UC Riverside Professor Rachelle Cruz accepted an American Book Award on Sunday, Oct. 28, an honor that the Inland literary community says is a milestone not just for her but also for the region.
Cruz’s poetry collection, “God’s Will for Monsters,” was among 15 winners that the Before Columbus Foundation chose to recognize for “outstanding literary achievement from the entire spectrum of America’s diverse literary community.”
The book centers around a shape-shifting figure from Filipino folklore called an aswang, which Cruz uses to explore intimate topics like secrets, shame and what it means to be a “witch.”
The child of Filipino parents, she strove for a nuanced look at the traditional culture and how Catholic teachings had changed and marginalized it.
Similarly, she hopes her work will reverse misconceptions about the Inland region, which she said has long had excellent writers but isn’t recognized for its talent.
“Close Encounters with Humankind” is not your typical textbook. Every chapter starts with a question. Questions can be about the birth of fatherhood, or farming, or our changing brains.
“A lot of the textbooks talk about the beginning that happened billions of years ago,” Lee said, “but this book starts with a question each chapter. Each chapter is an exploration.” The questions challenge the traditional progression of evolution and provide intriguing insights into the human origins through Lee’s research. Her conclusions and discoveries will keep readers absorbed and ultimately question whether humanity will continue to evolve.
Lee wants her readers to perceive that we are always evolving and changing. “I want my readers to recognize that our today is made up of an infinite number of todays from the past. If readers can be familiar with the legacy of the depth of time, we hold in ourselves and to be even more curious. That is what I would hope for.”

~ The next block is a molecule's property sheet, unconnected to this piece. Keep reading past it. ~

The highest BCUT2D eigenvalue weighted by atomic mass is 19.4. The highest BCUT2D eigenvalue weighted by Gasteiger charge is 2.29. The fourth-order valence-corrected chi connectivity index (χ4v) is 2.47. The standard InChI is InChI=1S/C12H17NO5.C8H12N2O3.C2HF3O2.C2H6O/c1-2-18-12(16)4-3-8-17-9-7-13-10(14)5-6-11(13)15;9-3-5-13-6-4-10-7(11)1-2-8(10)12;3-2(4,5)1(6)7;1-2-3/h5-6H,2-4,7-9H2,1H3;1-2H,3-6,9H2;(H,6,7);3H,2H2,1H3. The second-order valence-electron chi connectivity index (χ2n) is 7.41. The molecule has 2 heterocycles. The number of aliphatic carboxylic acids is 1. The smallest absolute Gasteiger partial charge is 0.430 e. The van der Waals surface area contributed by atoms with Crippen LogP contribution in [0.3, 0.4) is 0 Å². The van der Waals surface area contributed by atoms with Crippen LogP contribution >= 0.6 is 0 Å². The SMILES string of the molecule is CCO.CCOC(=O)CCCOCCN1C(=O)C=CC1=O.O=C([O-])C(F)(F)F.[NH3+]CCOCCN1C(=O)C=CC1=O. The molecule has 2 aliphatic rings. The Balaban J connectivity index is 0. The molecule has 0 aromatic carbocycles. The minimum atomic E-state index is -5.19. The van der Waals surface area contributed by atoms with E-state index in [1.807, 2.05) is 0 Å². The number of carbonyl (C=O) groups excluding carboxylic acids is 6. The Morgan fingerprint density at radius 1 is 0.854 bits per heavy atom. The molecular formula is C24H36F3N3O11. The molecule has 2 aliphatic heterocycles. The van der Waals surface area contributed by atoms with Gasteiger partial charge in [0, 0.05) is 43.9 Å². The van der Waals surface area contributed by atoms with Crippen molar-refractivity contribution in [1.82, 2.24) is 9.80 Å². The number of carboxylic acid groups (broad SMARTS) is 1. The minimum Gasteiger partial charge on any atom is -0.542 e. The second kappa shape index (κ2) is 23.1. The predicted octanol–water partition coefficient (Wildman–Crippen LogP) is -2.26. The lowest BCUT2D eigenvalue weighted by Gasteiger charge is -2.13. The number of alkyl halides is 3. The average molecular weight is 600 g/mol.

Lee’s book is the recipient of the 2019 W.W. Howells Book Award and has been published in Korean, English, Spanish, and Chinese. The book is also scheduled to be published in four more languages next year. In the future, Lee would also like to explore more about women in human evolution.
In a bold acknowledgment of the University of California, Riverside’s humanities programs, The Andrew W. Mellon Foundation has awarded $1 million to the university’s Center for Ideas and Society.
The award, which comes on the eve of the Center for Ideas and Society’s 30th anniversary in 2019, is the largest the center has ever received. It will support a series of fellowships for faculty members pursuing humanities and humanities-related scholarship, said UCR’s Georgia Warnke, center director and distinguished professor of political science.
“This award reflects confidence in UCR’s humanities faculty broadly understood and a welcome desire to sustain interdisciplinary and humanistically oriented scholarship,” Warnke added. “It’s truly transformative for the university.”
The grant reinforces UCR’s commitment to further enhancing its profile in the humanities and related fields at a time when funding and programming for such fields are under threat at public universities across the country.